Interestingly, different strategies or combinations of different strategies have been reported from different species. The nocturnal bee Megalopta genalis, for instance, uses a combination of all of them(Warrant et al., 2004). The nocturnal wasp Apoica pallens has large eyes but with many ommatidia,all with small corneal facet lenses. Their rhabdoms, however, are very wide and this, together with their large numbers of small facets, implies the likelihood of spatial summation (Greiner,2005). In Caligo memnon, the eyes, facets and rhabdoms are all larger than in Morpho peleides, suggesting that this scaling-up of eye size should lead to improvements in sensitivity without compromising spatial resolution. As we discuss below, this is indeed the case,but further slight improvements in sensitivity have also occurred viamodest increases in acceptance angle.
C. memnon has a rhabdom diameter, d, about twice as wide as that in M. peleides (Fig. 3). Wide rhabdoms increase sensitivity by increasing the acceptance angle [approximated by d/f(Stavenga, 2004a; Stavenga, 2004b)]. The mismatch between the small difference in electrophysiologically measured acceptance angles (Fig. 4) and the large difference in rhabdom diameters can be explained by a large local radius of curvature, R, in the eye of C. memnon(Fig. 2) and its correspondingly longer focal length, f. However, the focal length is very difficult to measure optically because of the complex graded refractive index lens system of afocal apposition eyes. Electrophysiologically measured acceptance angles are therefore a much more reliable measure of the eye's resolution and sensitivity than what can be predicted from the ratio of the rhabdom diameter and focal length.
We found somewhat wider acceptance angles in C. memnon than in M. peleides, indicating more sensitive eyes in the former(Fig. 4). The difference,however, is not as great as one might expect. The dark-adapted apposition eyes of the nocturnal bee Megalopta genalis, for instance, have much wider acceptance angles: ΔρDA=5.6°(Warrant et al., 2004). This species is active at intensities several orders of magnitude dimmer than those in which C. memnon is active, and its much wider acceptance angles(due to much wider rhabdoms) reflect its need for greater visual sensitivity. Perhaps a more relevant comparison is with other lepidopteran apposition eyes. The acceptance angles of both species investigated here are similar to, or smaller than, those of other day active butterflies(Land, 1990). We must therefore conclude that in terms of acceptance angles alone, improvements in sensitivity are modest in C. memnon (1.7 times), suggesting that it has been important for this species to maintain high acuity.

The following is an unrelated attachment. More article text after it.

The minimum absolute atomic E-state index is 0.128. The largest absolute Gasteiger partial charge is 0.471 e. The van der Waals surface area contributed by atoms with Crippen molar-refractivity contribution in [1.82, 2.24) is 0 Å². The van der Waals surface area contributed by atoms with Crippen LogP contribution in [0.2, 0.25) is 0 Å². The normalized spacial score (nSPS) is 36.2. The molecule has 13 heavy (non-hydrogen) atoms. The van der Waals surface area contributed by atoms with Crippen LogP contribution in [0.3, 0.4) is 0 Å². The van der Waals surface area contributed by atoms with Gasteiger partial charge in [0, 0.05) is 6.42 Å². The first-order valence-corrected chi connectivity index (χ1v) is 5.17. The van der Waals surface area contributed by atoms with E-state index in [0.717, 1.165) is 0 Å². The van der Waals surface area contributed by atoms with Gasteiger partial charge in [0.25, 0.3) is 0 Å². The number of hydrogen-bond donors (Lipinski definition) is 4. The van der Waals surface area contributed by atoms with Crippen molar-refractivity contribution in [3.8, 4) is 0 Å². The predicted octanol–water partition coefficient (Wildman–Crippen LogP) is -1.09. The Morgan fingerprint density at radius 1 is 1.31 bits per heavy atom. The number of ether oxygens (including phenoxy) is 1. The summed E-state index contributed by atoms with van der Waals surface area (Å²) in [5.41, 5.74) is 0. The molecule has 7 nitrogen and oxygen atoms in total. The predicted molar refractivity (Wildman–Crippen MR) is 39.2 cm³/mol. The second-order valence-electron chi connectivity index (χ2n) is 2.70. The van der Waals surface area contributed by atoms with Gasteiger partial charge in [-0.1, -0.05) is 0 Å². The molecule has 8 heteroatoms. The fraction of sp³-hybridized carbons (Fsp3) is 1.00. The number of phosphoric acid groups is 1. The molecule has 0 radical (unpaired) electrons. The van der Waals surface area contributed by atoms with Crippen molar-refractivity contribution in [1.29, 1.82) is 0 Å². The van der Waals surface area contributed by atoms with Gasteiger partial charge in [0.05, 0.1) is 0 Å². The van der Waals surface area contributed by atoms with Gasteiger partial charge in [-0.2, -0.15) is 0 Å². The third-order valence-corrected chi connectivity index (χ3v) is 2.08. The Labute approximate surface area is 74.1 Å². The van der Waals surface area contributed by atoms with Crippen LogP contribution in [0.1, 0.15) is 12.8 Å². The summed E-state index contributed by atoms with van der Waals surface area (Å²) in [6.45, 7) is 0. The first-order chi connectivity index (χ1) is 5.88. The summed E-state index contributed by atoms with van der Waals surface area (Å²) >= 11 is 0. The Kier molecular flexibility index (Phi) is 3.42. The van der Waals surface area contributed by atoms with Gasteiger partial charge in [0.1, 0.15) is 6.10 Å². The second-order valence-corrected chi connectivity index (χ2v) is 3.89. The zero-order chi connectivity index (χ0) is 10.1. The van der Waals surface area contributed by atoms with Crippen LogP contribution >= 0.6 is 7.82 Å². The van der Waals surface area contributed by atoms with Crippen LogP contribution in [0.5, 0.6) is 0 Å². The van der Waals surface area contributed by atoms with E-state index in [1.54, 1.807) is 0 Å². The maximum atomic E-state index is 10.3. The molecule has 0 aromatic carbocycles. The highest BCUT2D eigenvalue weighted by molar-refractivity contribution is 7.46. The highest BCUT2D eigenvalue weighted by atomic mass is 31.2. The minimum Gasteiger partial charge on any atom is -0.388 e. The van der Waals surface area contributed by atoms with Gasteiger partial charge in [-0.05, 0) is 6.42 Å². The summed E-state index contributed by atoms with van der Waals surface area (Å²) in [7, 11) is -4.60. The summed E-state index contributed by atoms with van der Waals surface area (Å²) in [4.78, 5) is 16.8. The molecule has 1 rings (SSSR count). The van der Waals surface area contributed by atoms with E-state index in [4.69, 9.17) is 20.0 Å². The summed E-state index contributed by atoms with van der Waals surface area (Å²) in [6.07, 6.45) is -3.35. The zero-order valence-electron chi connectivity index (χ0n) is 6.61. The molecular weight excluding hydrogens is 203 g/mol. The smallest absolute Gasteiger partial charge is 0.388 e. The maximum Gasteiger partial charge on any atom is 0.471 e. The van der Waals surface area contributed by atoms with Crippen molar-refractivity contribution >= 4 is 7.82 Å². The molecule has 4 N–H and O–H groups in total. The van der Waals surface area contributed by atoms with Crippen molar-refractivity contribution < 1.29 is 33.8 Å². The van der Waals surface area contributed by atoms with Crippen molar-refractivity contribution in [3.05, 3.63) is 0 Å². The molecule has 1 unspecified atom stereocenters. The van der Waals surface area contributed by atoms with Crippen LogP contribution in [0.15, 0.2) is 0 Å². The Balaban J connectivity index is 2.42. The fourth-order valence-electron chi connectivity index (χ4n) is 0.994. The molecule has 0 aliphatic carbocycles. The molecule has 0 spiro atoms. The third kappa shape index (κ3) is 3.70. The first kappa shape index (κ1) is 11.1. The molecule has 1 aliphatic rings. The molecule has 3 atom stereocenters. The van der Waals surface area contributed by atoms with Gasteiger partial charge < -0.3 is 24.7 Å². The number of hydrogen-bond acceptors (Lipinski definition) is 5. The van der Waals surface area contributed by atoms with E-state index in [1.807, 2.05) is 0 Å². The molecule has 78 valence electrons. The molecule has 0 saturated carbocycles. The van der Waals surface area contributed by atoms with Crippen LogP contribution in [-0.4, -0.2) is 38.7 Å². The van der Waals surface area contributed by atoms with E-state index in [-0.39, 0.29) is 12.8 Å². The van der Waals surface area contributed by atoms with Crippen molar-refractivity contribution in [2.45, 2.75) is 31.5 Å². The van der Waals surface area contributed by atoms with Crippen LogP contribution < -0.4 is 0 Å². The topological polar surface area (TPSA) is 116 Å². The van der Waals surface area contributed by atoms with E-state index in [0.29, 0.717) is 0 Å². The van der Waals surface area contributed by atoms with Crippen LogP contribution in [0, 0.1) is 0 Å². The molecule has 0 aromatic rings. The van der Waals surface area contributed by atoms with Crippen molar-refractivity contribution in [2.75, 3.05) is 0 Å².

A similar pattern is seen in the maps of interommatidial angles(Fig. 1): compared to other butterflies neither of the species have exceptionally large interommatidial angles (Stavenga et al.,2001). These, moreover, should follow the acceptance angles in order to provide an optimal sampling (Δρ/Δϕ=2) of the image (Snyder, 1977; Snyder et al., 1977; Land, 1997). We calculated the sampling ratio (Δρ/Δϕ) for C. memnon and M. peleides in the frontal visual field and found that in the diurnal M. peleides (ΔρLA/Δϕ=1.1 andΔρ DA/Δϕ=1.8) the light adapted value is very close to the average for insects [ΔρLA/Δϕ=1.07(Land, 1997)]. C. memnon, on the other hand, has larger sampling ratios(ΔρLA/Δϕ=1.4 andΔρ DA/Δϕ=2.6). The oversampling in the dark-adapted eye of C. memnon will increase photon capture and produce a brighter image. The trade-off between sensitivity and spatial resolution becomes evident once again: acuity must be sacrificed to achieve a greater sensitivity.
Thus, if during evolution the angular sensitivity functions widen more quickly than the ommatidial sampling density coarsens, the image will be oversampled and thus brighter. An already oversampled image will suffer little from a degradation in acuity caused by an eventual spatial summation at a later stage of processing such as the lamina(Warrant et al., 2004; Greiner et al., 2005): spatial resolution cannot be further coarsened by an equally wide summation of photoreceptor signals, but sensitivity and visual reliability, on the other hand, can be greatly improved. We have no evidence as yet, however, of spatial summation in the lamina of C. memnon.
As we have discussed in the previous paragraphs, C. memnonachieves most of its sensitivity through its enlarged eyes and corneal facet lenses. Visual acuity is obviously important to Caligo, but without sufficient sensitivity the eyes will not capture enough light to exploit this acuity (Warrant and McIntyre,1992). What might the relatively high acuity be used for? During reproduction, male Caligo gather at `hot spots' for lekking. Although chemical cues have been suggested to be important in the courtship display(Wasserthal and Wasserthal,1977), vision could also play an important role, in particular for landmark detection when navigating to the lekking site(Srygley and Penz, 1999). Vision might also be important for detecting conspecifics during perching behaviour. There are, however, no previous studies that definitely link reproductive behaviour in Caligo to its visual system. Morpho, on the other hand, has a more mobile reproductive behaviour and does not aggregate on hot spots for lekking(Young and Muyshondt, 1973). Colour and contrast cues seem to be important for the courtship display in Morpho (Young, 1971),and this can be part of the explanation as to why this species has high acuity. However, these differences in reproductive behaviour between the two species cannot on their own satisfactorily explain the differences in their visual systems.